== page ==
ECM market vernacular changes
Nuxeo, which has corporate headquarters in Paris and New York, is part of a wave of content management software companies that were once fairly universally categorized as enterprise content management, or ECM, vendors.
Now, though, some content management vendors, such as Nuxeo, Hyland, Box and others, explicitly call themselves content services platform (CSP) providers.
Gartner, one of the leading tech market research firms, rechristened the ECM niche as CSP in its October 2017 report, "Magic Quadrant for Content Services Platforms," which defined vendors that have expanded the range of capabilities for which ECMs were traditionally known.
Content service platforms commonly include service-oriented support for multiple content formats and external content repositories, and they deliver services either from cloud, hybrid or on-premises architectures, the report said.
CSP market growth
Gartner sized the robust market niche in 2017 at $7 billion. It has grown steadily at a rate of just less than 7% a year, said Michael Woodbridge, a Gartner analyst and one of the report's authors.
Within that market, there are some well-established leaders, most notably OpenText, the big Canadian vendor whose CEO recently referred to the company as a content services platform provider -- though the vendor's brand messaging doesn't appear to reflect that identity quite yet.
Nuxeo fits into the market as an up-and-coming player that is distinguished by its native cloud, low-code, open source architecture and consumer-grade user interface, Woodbridge said.
Woodbridge noted that while Nuxeo is a long way from enjoying the revenue levels of the biggest names in the business -- Open Text, Hyland and Microsoft -- the company's revenues have increased about 50% annually, and Nuxeo has made inroads in the government sector.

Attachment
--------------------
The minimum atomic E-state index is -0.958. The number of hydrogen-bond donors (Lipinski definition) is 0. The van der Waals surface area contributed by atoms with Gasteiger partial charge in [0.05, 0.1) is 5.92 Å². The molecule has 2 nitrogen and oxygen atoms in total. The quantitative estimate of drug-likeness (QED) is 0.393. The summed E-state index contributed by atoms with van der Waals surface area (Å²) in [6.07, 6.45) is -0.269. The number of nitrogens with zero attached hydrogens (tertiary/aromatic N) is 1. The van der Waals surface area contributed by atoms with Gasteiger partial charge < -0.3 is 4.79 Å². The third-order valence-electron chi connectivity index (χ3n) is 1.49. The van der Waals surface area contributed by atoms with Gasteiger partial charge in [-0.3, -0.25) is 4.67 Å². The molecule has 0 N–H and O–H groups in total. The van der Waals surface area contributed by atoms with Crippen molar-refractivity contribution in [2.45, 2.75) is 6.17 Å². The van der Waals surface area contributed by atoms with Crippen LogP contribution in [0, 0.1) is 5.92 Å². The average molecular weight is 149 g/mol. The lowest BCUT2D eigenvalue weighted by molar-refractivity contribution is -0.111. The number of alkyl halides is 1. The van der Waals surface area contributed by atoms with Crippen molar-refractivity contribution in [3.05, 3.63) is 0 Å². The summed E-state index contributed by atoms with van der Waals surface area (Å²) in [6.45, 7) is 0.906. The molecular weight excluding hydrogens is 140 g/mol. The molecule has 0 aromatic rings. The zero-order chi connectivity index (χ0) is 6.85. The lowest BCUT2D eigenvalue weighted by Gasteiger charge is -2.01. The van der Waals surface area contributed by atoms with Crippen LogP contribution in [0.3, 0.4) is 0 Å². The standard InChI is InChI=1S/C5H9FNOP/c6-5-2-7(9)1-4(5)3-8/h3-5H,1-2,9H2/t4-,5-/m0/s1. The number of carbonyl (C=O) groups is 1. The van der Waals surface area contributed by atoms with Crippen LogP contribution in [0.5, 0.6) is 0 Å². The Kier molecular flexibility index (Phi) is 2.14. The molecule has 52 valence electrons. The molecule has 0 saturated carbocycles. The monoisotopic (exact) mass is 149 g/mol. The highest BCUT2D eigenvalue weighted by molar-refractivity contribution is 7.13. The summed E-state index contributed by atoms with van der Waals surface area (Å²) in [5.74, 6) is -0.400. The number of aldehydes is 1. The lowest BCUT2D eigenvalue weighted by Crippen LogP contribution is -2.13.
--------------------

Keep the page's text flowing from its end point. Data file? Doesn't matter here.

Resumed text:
"They are quite interesting in how they go about this challenge. They have a very modern stack," Woodbridge said. "They're designed from the ground up, while some of the vendors in this space have sort of legacy architectures."
Nuxeo targets government customers
As for Nuxeo's campaign to sell into the government markets in the U.S. and Canada, in which Microsoft has been a dominant force, the company says it is intensifying its efforts in this core vertical market because of the sector's fast growth.
One example is the First Peoples' Cultural Council in British Columbia -- a Crown corporation, a public sector organization established and funded by the British Columbia government.
Lisa Marcus, vice president of government for North America at Nuxeo, noted that the Nuxeo content services platform uses a case management paradigm in many of its applications, and particularly for government agencies in the process of digitizing all of their documents.
Federal policies directing U.S. government agencies to manage all their documents, records and communications electronically by 2020 is also driving growth in the government market, Marcus said.